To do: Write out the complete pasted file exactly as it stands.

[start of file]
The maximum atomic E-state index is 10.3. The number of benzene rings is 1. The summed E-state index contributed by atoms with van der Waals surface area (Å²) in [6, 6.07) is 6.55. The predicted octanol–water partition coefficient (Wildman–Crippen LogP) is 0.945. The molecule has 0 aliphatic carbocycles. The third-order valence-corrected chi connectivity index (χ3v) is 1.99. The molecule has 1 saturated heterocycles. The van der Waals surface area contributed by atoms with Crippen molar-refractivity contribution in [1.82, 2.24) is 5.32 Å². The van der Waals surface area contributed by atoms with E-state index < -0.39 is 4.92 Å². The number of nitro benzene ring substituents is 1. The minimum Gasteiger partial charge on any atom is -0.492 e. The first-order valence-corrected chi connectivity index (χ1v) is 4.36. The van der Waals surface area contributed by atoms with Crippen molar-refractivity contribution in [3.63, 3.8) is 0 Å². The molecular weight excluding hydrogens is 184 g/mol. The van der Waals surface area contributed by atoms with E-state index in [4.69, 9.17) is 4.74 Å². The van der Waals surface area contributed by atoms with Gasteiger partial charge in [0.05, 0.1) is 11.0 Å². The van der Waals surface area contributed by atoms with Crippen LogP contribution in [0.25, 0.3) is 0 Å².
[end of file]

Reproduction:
The maximum atomic E-state index is 10.3. The number of benzene rings is 1. The summed E-state index contributed by atoms with van der Waals surface area (Å²) in [6, 6.07) is 6.55. The predicted octanol–water partition coefficient (Wildman–Crippen LogP) is 0.945. The molecule has 0 aliphatic carbocycles. The third-order valence-corrected chi connectivity index (χ3v) is 1.99. The molecule has 1 saturated heterocycles. The van der Waals surface area contributed by atoms with Crippen molar-refractivity contribution in [1.82, 2.24) is 5.32 Å². The van der Waals surface area contributed by atoms with E-state index < -0.39 is 4.92 Å². The number of nitro benzene ring substituents is 1. The minimum Gasteiger partial charge on any atom is -0.492 e. The first-order valence-corrected chi connectivity index (χ1v) is 4.36. The van der Waals surface area contributed by atoms with Crippen molar-refractivity contribution in [3.63, 3.8) is 0 Å². The molecular weight excluding hydrogens is 184 g/mol. The van der Waals surface area contributed by atoms with E-state index in [4.69, 9.17) is 4.74 Å². The van der Waals surface area contributed by atoms with Gasteiger partial charge in [0.05, 0.1) is 11.0 Å². The van der Waals surface area contributed by atoms with Crippen LogP contribution in [0.25, 0.3) is 0 Å².